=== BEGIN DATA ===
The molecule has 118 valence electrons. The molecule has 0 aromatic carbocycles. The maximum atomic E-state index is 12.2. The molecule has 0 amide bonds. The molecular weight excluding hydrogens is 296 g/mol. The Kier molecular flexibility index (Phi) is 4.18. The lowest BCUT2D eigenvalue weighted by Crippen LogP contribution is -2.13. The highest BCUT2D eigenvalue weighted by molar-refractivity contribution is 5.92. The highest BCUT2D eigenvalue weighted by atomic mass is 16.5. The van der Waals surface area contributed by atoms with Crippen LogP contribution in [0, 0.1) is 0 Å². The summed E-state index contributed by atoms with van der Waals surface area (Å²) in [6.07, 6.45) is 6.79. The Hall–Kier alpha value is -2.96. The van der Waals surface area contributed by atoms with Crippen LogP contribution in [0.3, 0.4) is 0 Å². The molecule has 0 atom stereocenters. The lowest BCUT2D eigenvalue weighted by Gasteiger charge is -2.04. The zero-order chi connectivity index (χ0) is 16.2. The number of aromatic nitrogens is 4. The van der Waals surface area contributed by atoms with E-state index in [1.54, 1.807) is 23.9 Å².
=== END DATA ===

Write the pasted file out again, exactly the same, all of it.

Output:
The molecule has 118 valence electrons. The molecule has 0 aromatic carbocycles. The maximum atomic E-state index is 12.2. The molecule has 0 amide bonds. The molecular weight excluding hydrogens is 296 g/mol. The Kier molecular flexibility index (Phi) is 4.18. The lowest BCUT2D eigenvalue weighted by Crippen LogP contribution is -2.13. The highest BCUT2D eigenvalue weighted by molar-refractivity contribution is 5.92. The highest BCUT2D eigenvalue weighted by atomic mass is 16.5. The van der Waals surface area contributed by atoms with Crippen LogP contribution in [0, 0.1) is 0 Å². The summed E-state index contributed by atoms with van der Waals surface area (Å²) in [6.07, 6.45) is 6.79. The Hall–Kier alpha value is -2.96. The van der Waals surface area contributed by atoms with Crippen LogP contribution in [0.3, 0.4) is 0 Å². The molecule has 0 atom stereocenters. The lowest BCUT2D eigenvalue weighted by Gasteiger charge is -2.04. The zero-order chi connectivity index (χ0) is 16.2. The number of aromatic nitrogens is 4. The van der Waals surface area contributed by atoms with E-state index in [1.54, 1.807) is 23.9 Å².